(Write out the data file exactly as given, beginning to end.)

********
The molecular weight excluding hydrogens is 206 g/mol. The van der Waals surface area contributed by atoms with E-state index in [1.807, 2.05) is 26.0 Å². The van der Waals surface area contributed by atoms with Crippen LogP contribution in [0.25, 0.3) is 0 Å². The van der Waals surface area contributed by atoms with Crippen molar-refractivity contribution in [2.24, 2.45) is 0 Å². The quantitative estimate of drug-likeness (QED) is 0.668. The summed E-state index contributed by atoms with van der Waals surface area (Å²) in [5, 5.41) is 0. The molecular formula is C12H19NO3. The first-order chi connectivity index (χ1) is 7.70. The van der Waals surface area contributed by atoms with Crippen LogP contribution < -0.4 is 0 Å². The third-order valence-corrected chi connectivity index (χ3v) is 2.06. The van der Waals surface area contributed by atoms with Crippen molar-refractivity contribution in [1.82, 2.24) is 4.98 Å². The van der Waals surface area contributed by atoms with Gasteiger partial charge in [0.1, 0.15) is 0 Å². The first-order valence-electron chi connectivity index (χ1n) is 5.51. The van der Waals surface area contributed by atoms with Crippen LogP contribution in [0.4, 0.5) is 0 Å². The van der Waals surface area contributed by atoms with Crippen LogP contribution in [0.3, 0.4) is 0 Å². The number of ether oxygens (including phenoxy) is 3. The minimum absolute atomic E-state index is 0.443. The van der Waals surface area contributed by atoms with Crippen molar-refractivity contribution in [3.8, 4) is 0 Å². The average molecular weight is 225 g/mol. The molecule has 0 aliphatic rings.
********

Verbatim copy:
The molecular weight excluding hydrogens is 206 g/mol. The van der Waals surface area contributed by atoms with E-state index in [1.807, 2.05) is 26.0 Å². The van der Waals surface area contributed by atoms with Crippen LogP contribution in [0.25, 0.3) is 0 Å². The van der Waals surface area contributed by atoms with Crippen molar-refractivity contribution in [2.24, 2.45) is 0 Å². The quantitative estimate of drug-likeness (QED) is 0.668. The summed E-state index contributed by atoms with van der Waals surface area (Å²) in [5, 5.41) is 0. The molecular formula is C12H19NO3. The first-order chi connectivity index (χ1) is 7.70. The van der Waals surface area contributed by atoms with Crippen LogP contribution < -0.4 is 0 Å². The third-order valence-corrected chi connectivity index (χ3v) is 2.06. The van der Waals surface area contributed by atoms with Crippen molar-refractivity contribution in [1.82, 2.24) is 4.98 Å². The van der Waals surface area contributed by atoms with Gasteiger partial charge in [0.1, 0.15) is 0 Å². The first-order valence-electron chi connectivity index (χ1n) is 5.51. The van der Waals surface area contributed by atoms with Crippen LogP contribution in [0.4, 0.5) is 0 Å². The van der Waals surface area contributed by atoms with Crippen LogP contribution in [0.3, 0.4) is 0 Å². The number of ether oxygens (including phenoxy) is 3. The minimum absolute atomic E-state index is 0.443. The van der Waals surface area contributed by atoms with Crippen molar-refractivity contribution in [3.8, 4) is 0 Å². The average molecular weight is 225 g/mol. The molecule has 0 aliphatic rings.